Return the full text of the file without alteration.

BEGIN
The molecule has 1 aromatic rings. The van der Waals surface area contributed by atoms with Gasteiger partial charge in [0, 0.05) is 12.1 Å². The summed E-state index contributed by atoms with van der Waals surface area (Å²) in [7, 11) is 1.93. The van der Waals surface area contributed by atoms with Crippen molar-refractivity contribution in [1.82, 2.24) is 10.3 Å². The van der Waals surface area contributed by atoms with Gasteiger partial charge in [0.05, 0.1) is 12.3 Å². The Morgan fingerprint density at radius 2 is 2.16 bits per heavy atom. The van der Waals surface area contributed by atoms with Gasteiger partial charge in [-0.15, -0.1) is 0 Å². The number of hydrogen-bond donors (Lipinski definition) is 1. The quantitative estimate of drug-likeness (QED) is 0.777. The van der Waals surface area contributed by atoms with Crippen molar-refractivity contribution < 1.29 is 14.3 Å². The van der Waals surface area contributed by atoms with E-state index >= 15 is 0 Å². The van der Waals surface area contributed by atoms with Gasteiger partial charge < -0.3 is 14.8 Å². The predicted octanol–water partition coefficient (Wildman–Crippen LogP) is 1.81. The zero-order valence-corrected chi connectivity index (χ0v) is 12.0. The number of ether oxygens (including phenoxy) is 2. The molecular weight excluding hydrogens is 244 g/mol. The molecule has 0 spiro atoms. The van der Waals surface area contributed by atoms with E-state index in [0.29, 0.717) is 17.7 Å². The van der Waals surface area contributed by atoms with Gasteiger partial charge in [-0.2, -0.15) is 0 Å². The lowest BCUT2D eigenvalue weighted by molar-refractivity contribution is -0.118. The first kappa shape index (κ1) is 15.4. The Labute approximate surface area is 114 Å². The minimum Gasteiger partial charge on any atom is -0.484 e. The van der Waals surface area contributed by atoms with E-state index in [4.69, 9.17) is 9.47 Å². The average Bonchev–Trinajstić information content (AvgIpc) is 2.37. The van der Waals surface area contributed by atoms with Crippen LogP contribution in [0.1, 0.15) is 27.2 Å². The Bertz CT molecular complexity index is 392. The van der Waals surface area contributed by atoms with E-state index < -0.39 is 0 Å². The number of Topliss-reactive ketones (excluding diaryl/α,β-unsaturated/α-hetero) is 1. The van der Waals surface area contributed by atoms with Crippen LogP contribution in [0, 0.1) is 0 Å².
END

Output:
The molecule has 1 aromatic rings. The van der Waals surface area contributed by atoms with Gasteiger partial charge in [0, 0.05) is 12.1 Å². The summed E-state index contributed by atoms with van der Waals surface area (Å²) in [7, 11) is 1.93. The van der Waals surface area contributed by atoms with Crippen molar-refractivity contribution in [1.82, 2.24) is 10.3 Å². The van der Waals surface area contributed by atoms with Gasteiger partial charge in [0.05, 0.1) is 12.3 Å². The Morgan fingerprint density at radius 2 is 2.16 bits per heavy atom. The van der Waals surface area contributed by atoms with Gasteiger partial charge in [-0.15, -0.1) is 0 Å². The number of hydrogen-bond donors (Lipinski definition) is 1. The quantitative estimate of drug-likeness (QED) is 0.777. The van der Waals surface area contributed by atoms with Crippen molar-refractivity contribution < 1.29 is 14.3 Å². The van der Waals surface area contributed by atoms with E-state index >= 15 is 0 Å². The van der Waals surface area contributed by atoms with Gasteiger partial charge < -0.3 is 14.8 Å². The predicted octanol–water partition coefficient (Wildman–Crippen LogP) is 1.81. The zero-order valence-corrected chi connectivity index (χ0v) is 12.0. The number of ether oxygens (including phenoxy) is 2. The molecular weight excluding hydrogens is 244 g/mol. The molecule has 0 spiro atoms. The van der Waals surface area contributed by atoms with E-state index in [0.29, 0.717) is 17.7 Å². The van der Waals surface area contributed by atoms with Gasteiger partial charge in [-0.2, -0.15) is 0 Å². The lowest BCUT2D eigenvalue weighted by molar-refractivity contribution is -0.118. The first kappa shape index (κ1) is 15.4. The Labute approximate surface area is 114 Å². The minimum Gasteiger partial charge on any atom is -0.484 e. The van der Waals surface area contributed by atoms with E-state index in [4.69, 9.17) is 9.47 Å². The average Bonchev–Trinajstić information content (AvgIpc) is 2.37. The van der Waals surface area contributed by atoms with Crippen LogP contribution in [0.1, 0.15) is 27.2 Å². The Bertz CT molecular complexity index is 392. The van der Waals surface area contributed by atoms with E-state index < -0.39 is 0 Å². The number of Topliss-reactive ketones (excluding diaryl/α,β-unsaturated/α-hetero) is 1. The van der Waals surface area contributed by atoms with Crippen LogP contribution in [0, 0.1) is 0 Å².